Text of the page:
How to present a project to the management

Recommending a project to the boss requires confidence and a lot of forethought. Project management expert David Christiansen outlines what to do before approaching management and how to successfully propose a project.

How do you recommend a project to your boss? And how do you present your proposal to the management? Also, if the management rejected your project but you know and you believe that your project is effective, what can you do to make them believe?

This is one of those questions that make you wish for a simple answer, like "Just eat your green beans and you'll grow up to be tall and strong." I wish I could say "Just do X and all your project proposals will be accepted." Sadly, that's not the case.

Organizations don't spend money just for fun — they need an idea of what will result from their investment.

Here are a few questions I like to ask myself before I propose a new project up my management chain:  

  • Do I really need permission? Am I just asking to build confidence, or do I actually need approval to proceed? Depending on the answer, you might want to skip the proposal.
  • What does my boss care about regarding this effort? If you can't see the solution from his or her point of view it will be difficult to sell.
  • What difference will my project make to us and to the world? Organizations don't spend money just for fun. They need an idea of what will result from their investment.
  • How strongly do I feel about this project's importance? Do I have the courage to let my proposal demonstrate the strength of my convictions? I have seen too many proposals where the proponent of the project tried to appear objective and unemotional about their project publicly but was seething privately when it was rejected. Let your emotion show if you really believe in something. Don't make it easy to reject by pretending you don't really care about it.
  • What do my peers think about my project? Is there anyone who will come to my aid and support it? Who will oppose it?
  • Does my boss have the right skills and background to evaluate this project effectively?
  • Dealing with the rejection of a beloved project is not easy. Sometimes it means moving on to another job. Sometimes it just takes time. At any rate, if you find your project has been formally rejected, it doesn't necessarily mean it will never happen. Here are some options you have:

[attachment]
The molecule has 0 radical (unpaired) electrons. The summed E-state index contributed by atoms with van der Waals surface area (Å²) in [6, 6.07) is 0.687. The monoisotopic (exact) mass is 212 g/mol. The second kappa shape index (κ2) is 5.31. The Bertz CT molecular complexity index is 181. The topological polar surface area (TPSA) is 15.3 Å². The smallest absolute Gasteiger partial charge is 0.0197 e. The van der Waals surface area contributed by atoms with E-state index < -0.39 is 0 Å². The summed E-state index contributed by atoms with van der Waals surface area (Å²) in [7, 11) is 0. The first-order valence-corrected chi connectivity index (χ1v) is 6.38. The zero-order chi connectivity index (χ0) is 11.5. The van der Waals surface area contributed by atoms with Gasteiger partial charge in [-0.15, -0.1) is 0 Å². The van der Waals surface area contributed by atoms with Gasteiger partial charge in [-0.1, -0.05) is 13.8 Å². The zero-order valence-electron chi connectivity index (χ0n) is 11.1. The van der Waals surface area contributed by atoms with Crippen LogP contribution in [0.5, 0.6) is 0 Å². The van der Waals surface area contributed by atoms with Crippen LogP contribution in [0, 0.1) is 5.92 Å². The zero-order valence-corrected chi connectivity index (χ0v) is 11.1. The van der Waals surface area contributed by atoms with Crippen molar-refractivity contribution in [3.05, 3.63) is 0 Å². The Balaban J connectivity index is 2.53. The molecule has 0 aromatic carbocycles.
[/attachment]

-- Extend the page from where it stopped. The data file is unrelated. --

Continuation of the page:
• Do it anyway. Some places reward this kind of courage, if you turn out to be right. Unless you're wrong. Then you are toast.
  • Bide your time. You might get a new boss, or he might get a new view point. If you decide to wait, you should think of proactive ways to turn your boss's viewpoint to favor your idea.
  • Give your project to someone with more credibility. Maybe the boss recognizes your idea as valuable but doesn't think you can pull it off or, for whatever reason, just doesn't value your opinion much. Give the idea to someone he likes and see what happens. The downside to this is you might not get to participate.
  • Take your idea to someone else's boss. Is there another part of the organization that is more open to risk? Take it there, with the help of an insider in your network.
  • Take your idea to some other company. This can be tricky, ethically and legally, but if you work through the problems it might be a good career move for you.
  • Do it on your own and reap the rewards for yourself. This only works for some ideas, and could be nixed by any intellectual property agreement you have with your employer, but if it's such a good idea why not do it on your own?
  • Good luck.

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